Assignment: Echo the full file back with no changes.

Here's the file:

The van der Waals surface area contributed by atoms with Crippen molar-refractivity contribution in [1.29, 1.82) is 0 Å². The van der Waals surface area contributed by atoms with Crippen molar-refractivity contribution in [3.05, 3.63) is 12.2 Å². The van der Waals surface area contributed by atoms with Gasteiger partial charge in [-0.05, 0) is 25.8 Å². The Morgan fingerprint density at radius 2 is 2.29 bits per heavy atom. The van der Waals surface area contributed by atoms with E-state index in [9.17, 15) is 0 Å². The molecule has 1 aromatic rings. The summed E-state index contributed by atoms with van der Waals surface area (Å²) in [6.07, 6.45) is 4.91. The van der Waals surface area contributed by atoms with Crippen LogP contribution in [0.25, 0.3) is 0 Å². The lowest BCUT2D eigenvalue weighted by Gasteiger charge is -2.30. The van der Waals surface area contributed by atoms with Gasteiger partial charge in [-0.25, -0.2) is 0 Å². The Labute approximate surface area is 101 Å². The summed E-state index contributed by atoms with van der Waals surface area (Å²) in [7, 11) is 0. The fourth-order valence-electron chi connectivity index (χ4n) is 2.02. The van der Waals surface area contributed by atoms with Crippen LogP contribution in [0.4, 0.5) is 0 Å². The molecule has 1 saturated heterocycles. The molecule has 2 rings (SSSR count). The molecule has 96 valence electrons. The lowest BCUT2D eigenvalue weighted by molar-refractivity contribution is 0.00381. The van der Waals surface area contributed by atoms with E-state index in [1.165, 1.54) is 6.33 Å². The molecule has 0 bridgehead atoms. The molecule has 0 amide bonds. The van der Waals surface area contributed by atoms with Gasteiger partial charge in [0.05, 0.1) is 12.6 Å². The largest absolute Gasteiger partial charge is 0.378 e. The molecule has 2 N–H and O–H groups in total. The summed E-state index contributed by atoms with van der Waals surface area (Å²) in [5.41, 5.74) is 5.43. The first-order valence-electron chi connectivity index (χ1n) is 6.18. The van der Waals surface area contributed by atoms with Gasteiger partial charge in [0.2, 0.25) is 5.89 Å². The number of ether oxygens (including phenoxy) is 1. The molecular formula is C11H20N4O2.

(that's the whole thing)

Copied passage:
The van der Waals surface area contributed by atoms with Crippen molar-refractivity contribution in [1.29, 1.82) is 0 Å². The van der Waals surface area contributed by atoms with Crippen molar-refractivity contribution in [3.05, 3.63) is 12.2 Å². The van der Waals surface area contributed by atoms with Gasteiger partial charge in [-0.05, 0) is 25.8 Å². The Morgan fingerprint density at radius 2 is 2.29 bits per heavy atom. The van der Waals surface area contributed by atoms with E-state index in [9.17, 15) is 0 Å². The molecule has 1 aromatic rings. The summed E-state index contributed by atoms with van der Waals surface area (Å²) in [6.07, 6.45) is 4.91. The van der Waals surface area contributed by atoms with Crippen LogP contribution in [0.25, 0.3) is 0 Å². The lowest BCUT2D eigenvalue weighted by Gasteiger charge is -2.30. The van der Waals surface area contributed by atoms with Gasteiger partial charge in [-0.25, -0.2) is 0 Å². The Labute approximate surface area is 101 Å². The summed E-state index contributed by atoms with van der Waals surface area (Å²) in [7, 11) is 0. The fourth-order valence-electron chi connectivity index (χ4n) is 2.02. The van der Waals surface area contributed by atoms with Crippen LogP contribution in [0.4, 0.5) is 0 Å². The molecule has 1 saturated heterocycles. The molecule has 2 rings (SSSR count). The molecule has 96 valence electrons. The lowest BCUT2D eigenvalue weighted by molar-refractivity contribution is 0.00381. The van der Waals surface area contributed by atoms with E-state index in [1.165, 1.54) is 6.33 Å². The molecule has 0 bridgehead atoms. The molecule has 0 amide bonds. The van der Waals surface area contributed by atoms with Gasteiger partial charge in [0.05, 0.1) is 12.6 Å². The largest absolute Gasteiger partial charge is 0.378 e. The molecule has 2 N–H and O–H groups in total. The summed E-state index contributed by atoms with van der Waals surface area (Å²) in [5.41, 5.74) is 5.43. The first-order valence-electron chi connectivity index (χ1n) is 6.18. The van der Waals surface area contributed by atoms with Gasteiger partial charge in [0.2, 0.25) is 5.89 Å². The number of ether oxygens (including phenoxy) is 1. The molecular formula is C11H20N4O2.